Saturday, March 27, 2010

The sad state of domestic workers

There's an ad on tv I've been seeing lately that I have to rant about. It's shown on MBC4, which I assume is one of the Saudi channels since they cut out all sex scenes and kissing from movies and tv shows (meanwhile they're going to start playing The Tudors soon, from what I understand that's solely and graphically about randy royals, so what's the bloody point?)

Anyway, there's this ad for a home shopping show, which sees a mother sitting on the couch. Her two teenage daughters come in, accompanied by their Filippina maid, and they're all looking a bit drab and depressed.

Mum gets a brainwave and points the tv remote at the first daughter. Magic fairy dust! She's got a nice new outfit on, her hair is all done and she's got fabulous earrings!! She turns to the second daughter. Kapow! New dress, hair, the works! Finally, she points the remote at the maid. Wowza! A brand new vaccuum cleaner!!!

This ad represents everything that is wrong with the attitude people have towards their domestic workers. I'm not saying it's a Saudi thing, or an Arab thing, we've all seen the western films with similar attitudes, I'm saying it's a disgusting thing full stop. A friend was doing some research with Filippina domestic workers here, and the stories they had to tell weren't pretty. Their passports are kept with the employment agency, and they can't leave until they've paid back the cost of their airfare, no matter if they're being abused at the hands of their employers. Someone else told us a story of a maid their family hired, who had previously worked for another family. This woman had been given one sandwich a day to eat. That's it. And her female employer would count the number of slices of bread left in the bag so she'd know if the maid had stolen any food.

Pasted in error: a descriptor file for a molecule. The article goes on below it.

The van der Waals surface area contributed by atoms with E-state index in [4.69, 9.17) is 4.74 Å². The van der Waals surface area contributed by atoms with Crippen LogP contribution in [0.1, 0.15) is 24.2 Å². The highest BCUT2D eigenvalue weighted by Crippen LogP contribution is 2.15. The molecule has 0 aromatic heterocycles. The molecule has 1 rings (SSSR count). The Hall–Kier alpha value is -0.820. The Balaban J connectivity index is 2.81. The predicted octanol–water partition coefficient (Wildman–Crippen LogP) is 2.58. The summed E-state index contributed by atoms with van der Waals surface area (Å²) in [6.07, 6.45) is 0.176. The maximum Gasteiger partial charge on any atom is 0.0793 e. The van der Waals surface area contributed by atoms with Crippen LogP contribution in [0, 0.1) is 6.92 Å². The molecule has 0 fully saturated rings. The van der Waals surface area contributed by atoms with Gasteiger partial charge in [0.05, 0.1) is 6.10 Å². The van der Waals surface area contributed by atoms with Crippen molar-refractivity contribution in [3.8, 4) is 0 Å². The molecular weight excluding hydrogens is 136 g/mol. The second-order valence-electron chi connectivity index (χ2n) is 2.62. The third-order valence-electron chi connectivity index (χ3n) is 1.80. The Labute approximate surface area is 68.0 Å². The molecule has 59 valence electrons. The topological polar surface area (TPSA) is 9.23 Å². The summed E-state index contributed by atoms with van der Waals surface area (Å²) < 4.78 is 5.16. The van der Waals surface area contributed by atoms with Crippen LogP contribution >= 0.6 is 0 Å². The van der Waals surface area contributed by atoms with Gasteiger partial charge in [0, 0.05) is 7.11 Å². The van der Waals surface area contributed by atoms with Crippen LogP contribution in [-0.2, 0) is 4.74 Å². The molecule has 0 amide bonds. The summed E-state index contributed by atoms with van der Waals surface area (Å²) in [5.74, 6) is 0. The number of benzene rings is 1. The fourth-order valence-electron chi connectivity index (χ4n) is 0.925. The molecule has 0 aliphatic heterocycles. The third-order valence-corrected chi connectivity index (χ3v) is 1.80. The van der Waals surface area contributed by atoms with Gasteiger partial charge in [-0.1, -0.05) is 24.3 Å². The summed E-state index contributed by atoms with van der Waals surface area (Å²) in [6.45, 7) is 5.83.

I had a conversation with the new Filippino masseuse who has started working at the beauty parlour next door. Not a maid, but she is living with the parlour owner. I told her about how on Sundays, a group of Filippinas meet at an internet cafe, how some of them bring food to share, so they can socialise with each other. She looked really excited by the prospect. I then mentioned it to the beauty parlour owner on my way out. "No," she said. "The agency told me that I'm not to let her socialise with other Filippino women." "What do you mean?" I asked, "surely it will be good for her to have a social network with women from similar backgrounds." "No, the agency explicitly told me that it's forbidden. But of course I'll take her anywhere else she needs to go to get what she needs." I couldn't believe it. I can understand how this woman wouldn't want to do anything to jeopardise the investment she's made in getting this masseuse, but for this 'agency' to deny her the opportunity to spend time with women she can share her experiences seems a bit nefarious to me.

It's not just Filippinas here in Lebanon, there are women from Sri Lanka, Bangladesh, Ethiopia, Sudan. Walk past many travel agencies and they advertise cheap flights to and from these countries. There are suicides every week by domestic workers who feel they have no other means of escape. It's a sad reality.

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